Complete Service Alberta survey and submit by Friday, April 30, 2010
Apr 21, 2010
Issue: Service Alberta's survey on employment agencies (primarily for temporary foreign workers)
Action Requested: Complete Service Alberta's survey and submit
When: All surveys must be submitted by Friday, April 30, 2010
- "Employment agencies," better known as recruiters, often illegally charge large fees to desperate temporary foreign workers in exchange for job placement. The Alberta Federation of Labour Temporary Foreign Worker Advocate has found that the majority of foreign workers have been charged fees ranging anywhere from $3,000 to $20,000.
- The agencies are getting around the law by calling the fees settlement services or by charging for "arranging visas." The government has failed to prosecute any of these recruiters (unless they forget to pay the $200 licensing fee) by saying that the legislation was never designed for that kind of situation.
- Recently, the federal government has been forcing employers to fire foreign workers, breaching many collective agreements in the process and exacerbating the situation. It has become virtually impossible for foreign workers who have been working in Canada to get government permission to work here. A number of recruiters have been feeding on this desperation to turn a profit.
If employers need employees, then it is the employer that should pay the cost of recruiting, whether they are foreign or domestic.
Government should close loopholes in the law that allows employment agencies to charge workers for recruitment including related services.
When an employment agency is found to have broken the law by charging a worker fees, there should be a provision that the worker can sue for damages based on the finding (the Personal Information Protection Act provides this for breaches of privacy.)
Download Service Alberta's survey (http://www.servicealberta.ca/pdf/Employment_agencies_DP.pdf). You can submit your answers online by filling out the form and clicking on the "Submit by Email" button at the end of the form, or you may print it out and fax it or mail it in. If you plan to mail it, please get in posted very quickly so that it is received by next Friday, April 30, 2010.
The survey asks if you think the definition of Employment Agency should be broadened to include things like arranging visas, settlement services, etc. We think it should. Recruiters have been managing to avoid prosecution by saying that they are charging $10,000 for things like "settlement services" (arranging visas, arranging Alberta Health, opening bank accounts, etc.) not for "recruitment."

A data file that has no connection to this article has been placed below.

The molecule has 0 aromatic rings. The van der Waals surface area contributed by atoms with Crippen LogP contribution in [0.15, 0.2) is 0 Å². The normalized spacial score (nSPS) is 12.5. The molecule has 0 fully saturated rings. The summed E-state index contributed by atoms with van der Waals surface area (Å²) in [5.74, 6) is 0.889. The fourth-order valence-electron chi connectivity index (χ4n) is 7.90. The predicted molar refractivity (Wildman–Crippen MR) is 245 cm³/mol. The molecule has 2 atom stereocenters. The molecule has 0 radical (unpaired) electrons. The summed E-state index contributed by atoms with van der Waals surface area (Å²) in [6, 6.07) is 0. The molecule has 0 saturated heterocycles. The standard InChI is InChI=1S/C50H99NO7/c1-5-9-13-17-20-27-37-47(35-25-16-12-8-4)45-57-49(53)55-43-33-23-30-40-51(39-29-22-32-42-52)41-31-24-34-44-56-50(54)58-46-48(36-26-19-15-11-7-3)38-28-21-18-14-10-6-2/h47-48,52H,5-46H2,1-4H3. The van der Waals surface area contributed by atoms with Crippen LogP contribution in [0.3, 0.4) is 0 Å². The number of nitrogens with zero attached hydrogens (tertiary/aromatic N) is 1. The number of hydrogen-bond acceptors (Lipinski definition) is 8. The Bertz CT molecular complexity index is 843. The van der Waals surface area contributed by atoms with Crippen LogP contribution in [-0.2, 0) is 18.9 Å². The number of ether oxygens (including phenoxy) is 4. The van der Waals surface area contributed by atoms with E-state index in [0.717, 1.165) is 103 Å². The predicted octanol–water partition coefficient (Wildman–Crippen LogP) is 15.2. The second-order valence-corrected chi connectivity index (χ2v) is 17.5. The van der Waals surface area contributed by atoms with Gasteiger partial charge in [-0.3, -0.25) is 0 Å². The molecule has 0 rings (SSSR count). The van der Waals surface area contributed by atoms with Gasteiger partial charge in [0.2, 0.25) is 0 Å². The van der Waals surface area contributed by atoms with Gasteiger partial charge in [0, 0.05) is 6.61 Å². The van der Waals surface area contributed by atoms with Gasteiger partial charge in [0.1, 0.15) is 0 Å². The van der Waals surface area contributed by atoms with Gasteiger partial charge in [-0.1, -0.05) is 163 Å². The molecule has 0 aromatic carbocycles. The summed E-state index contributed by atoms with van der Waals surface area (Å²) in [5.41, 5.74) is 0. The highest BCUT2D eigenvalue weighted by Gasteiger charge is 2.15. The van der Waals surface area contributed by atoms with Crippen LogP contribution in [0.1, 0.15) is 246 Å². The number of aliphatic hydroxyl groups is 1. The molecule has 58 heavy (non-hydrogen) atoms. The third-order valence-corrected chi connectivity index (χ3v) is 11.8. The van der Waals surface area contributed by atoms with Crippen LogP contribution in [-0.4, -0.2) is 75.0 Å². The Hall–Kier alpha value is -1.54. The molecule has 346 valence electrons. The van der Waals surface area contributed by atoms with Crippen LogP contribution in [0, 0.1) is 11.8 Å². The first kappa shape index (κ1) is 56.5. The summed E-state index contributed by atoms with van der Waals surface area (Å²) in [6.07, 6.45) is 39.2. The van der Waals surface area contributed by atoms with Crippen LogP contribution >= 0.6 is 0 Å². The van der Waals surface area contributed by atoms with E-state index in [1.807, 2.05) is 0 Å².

Issue 3 reflects actual common situations that foreign workers have, and continue to face. All such activities should be illegal and recruiters, who threaten, etc., should be prosecuted and sued.
Issue 4 asks whether agencies should have to provide security (like posting a bond) to protect job-seekers from financial harm. The Manitoba government has successfully implemented a program such as this and we believe that Alberta should also. Please answer "yes" to these questions.
Section 2 deals with the "settlement services" issue. We believe the suggested definition should also be expanded to include all services relating to accommodation, which would include buying furniture, etc. We are opposed to the "more than 30 days" clause - all costs of arranging accommodation should be covered by the employer. They should also be responsible for all services related to food and clothing. Most importantly, we believe that it is the employer who should pay for all such services, not the foreign worker. So, it is our position that agencies should be prohibited from charging temporary foreign workers fees for any settlement services (Issue 7, Question 7)
Employment Agencies Discussion Paper
Service Alberta, Consumer Programs
3rd floor Commerce Place
10155 - 102 Street
Edmonton, AB T5J 4L4
Fax: (780) 427-3033
If you have further questions or need more information, please contact Yessy Byl at email@example.com or call 780-474-8101.